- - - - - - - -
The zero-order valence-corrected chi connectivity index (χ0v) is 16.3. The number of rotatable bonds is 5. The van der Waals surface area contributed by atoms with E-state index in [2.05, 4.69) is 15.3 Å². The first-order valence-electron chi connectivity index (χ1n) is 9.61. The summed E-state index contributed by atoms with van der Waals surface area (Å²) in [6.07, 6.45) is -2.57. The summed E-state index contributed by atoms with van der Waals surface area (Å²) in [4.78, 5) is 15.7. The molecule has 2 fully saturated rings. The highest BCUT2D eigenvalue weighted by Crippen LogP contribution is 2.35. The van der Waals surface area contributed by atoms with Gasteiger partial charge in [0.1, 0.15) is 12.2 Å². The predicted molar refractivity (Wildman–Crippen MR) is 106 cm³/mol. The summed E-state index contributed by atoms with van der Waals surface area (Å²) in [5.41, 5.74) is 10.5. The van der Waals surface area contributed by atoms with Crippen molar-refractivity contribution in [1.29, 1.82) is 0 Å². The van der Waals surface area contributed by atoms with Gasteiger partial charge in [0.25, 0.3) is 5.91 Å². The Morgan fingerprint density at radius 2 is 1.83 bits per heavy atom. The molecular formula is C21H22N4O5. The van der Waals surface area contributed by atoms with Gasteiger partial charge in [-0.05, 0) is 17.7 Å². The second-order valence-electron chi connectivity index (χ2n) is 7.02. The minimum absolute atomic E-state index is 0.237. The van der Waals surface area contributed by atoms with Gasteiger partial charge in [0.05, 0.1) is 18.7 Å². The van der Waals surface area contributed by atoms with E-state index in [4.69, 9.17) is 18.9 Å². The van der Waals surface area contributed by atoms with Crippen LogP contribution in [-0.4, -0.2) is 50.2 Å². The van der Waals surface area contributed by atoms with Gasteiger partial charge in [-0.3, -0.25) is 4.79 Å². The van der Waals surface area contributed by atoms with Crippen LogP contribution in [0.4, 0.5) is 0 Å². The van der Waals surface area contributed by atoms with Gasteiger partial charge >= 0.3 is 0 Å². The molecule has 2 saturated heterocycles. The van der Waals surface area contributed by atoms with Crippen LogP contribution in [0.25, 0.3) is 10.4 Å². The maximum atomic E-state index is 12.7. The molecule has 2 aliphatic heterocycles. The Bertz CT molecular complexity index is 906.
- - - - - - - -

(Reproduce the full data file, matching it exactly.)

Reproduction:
The zero-order valence-corrected chi connectivity index (χ0v) is 16.3. The number of rotatable bonds is 5. The van der Waals surface area contributed by atoms with E-state index in [2.05, 4.69) is 15.3 Å². The first-order valence-electron chi connectivity index (χ1n) is 9.61. The summed E-state index contributed by atoms with van der Waals surface area (Å²) in [6.07, 6.45) is -2.57. The summed E-state index contributed by atoms with van der Waals surface area (Å²) in [4.78, 5) is 15.7. The molecule has 2 fully saturated rings. The highest BCUT2D eigenvalue weighted by Crippen LogP contribution is 2.35. The van der Waals surface area contributed by atoms with Gasteiger partial charge in [0.1, 0.15) is 12.2 Å². The predicted molar refractivity (Wildman–Crippen MR) is 106 cm³/mol. The summed E-state index contributed by atoms with van der Waals surface area (Å²) in [5.41, 5.74) is 10.5. The van der Waals surface area contributed by atoms with Crippen molar-refractivity contribution in [1.29, 1.82) is 0 Å². The van der Waals surface area contributed by atoms with Gasteiger partial charge in [0.25, 0.3) is 5.91 Å². The Morgan fingerprint density at radius 2 is 1.83 bits per heavy atom. The molecular formula is C21H22N4O5. The van der Waals surface area contributed by atoms with Gasteiger partial charge in [-0.05, 0) is 17.7 Å². The second-order valence-electron chi connectivity index (χ2n) is 7.02. The minimum absolute atomic E-state index is 0.237. The van der Waals surface area contributed by atoms with Gasteiger partial charge in [0.05, 0.1) is 18.7 Å². The van der Waals surface area contributed by atoms with E-state index in [4.69, 9.17) is 18.9 Å². The van der Waals surface area contributed by atoms with Crippen LogP contribution in [-0.4, -0.2) is 50.2 Å². The van der Waals surface area contributed by atoms with Gasteiger partial charge in [-0.3, -0.25) is 4.79 Å². The van der Waals surface area contributed by atoms with Crippen LogP contribution in [0.4, 0.5) is 0 Å². The van der Waals surface area contributed by atoms with Gasteiger partial charge >= 0.3 is 0 Å². The molecule has 2 saturated heterocycles. The van der Waals surface area contributed by atoms with Crippen LogP contribution in [0.25, 0.3) is 10.4 Å². The maximum atomic E-state index is 12.7. The molecule has 2 aliphatic heterocycles. The Bertz CT molecular complexity index is 906.